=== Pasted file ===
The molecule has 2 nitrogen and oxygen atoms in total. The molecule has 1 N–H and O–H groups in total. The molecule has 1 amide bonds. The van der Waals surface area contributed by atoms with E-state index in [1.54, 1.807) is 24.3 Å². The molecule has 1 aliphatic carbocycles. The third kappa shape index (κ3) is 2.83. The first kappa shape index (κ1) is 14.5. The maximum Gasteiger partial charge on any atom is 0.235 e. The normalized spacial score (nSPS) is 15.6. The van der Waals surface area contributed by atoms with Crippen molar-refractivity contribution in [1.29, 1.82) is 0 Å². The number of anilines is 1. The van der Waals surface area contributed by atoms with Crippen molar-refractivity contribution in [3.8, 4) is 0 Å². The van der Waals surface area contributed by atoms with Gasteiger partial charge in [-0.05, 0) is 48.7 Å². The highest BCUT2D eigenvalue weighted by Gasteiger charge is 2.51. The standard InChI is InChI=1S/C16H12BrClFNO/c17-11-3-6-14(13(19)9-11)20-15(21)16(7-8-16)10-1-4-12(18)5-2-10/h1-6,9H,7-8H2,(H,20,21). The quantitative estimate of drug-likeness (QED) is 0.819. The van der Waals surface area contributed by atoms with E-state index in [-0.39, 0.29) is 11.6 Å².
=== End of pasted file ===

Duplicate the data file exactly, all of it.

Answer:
The molecule has 2 nitrogen and oxygen atoms in total. The molecule has 1 N–H and O–H groups in total. The molecule has 1 amide bonds. The van der Waals surface area contributed by atoms with E-state index in [1.54, 1.807) is 24.3 Å². The molecule has 1 aliphatic carbocycles. The third kappa shape index (κ3) is 2.83. The first kappa shape index (κ1) is 14.5. The maximum Gasteiger partial charge on any atom is 0.235 e. The normalized spacial score (nSPS) is 15.6. The van der Waals surface area contributed by atoms with Crippen molar-refractivity contribution in [1.29, 1.82) is 0 Å². The number of anilines is 1. The van der Waals surface area contributed by atoms with Crippen molar-refractivity contribution in [3.8, 4) is 0 Å². The van der Waals surface area contributed by atoms with Gasteiger partial charge in [-0.05, 0) is 48.7 Å². The highest BCUT2D eigenvalue weighted by Gasteiger charge is 2.51. The standard InChI is InChI=1S/C16H12BrClFNO/c17-11-3-6-14(13(19)9-11)20-15(21)16(7-8-16)10-1-4-12(18)5-2-10/h1-6,9H,7-8H2,(H,20,21). The quantitative estimate of drug-likeness (QED) is 0.819. The van der Waals surface area contributed by atoms with E-state index in [-0.39, 0.29) is 11.6 Å².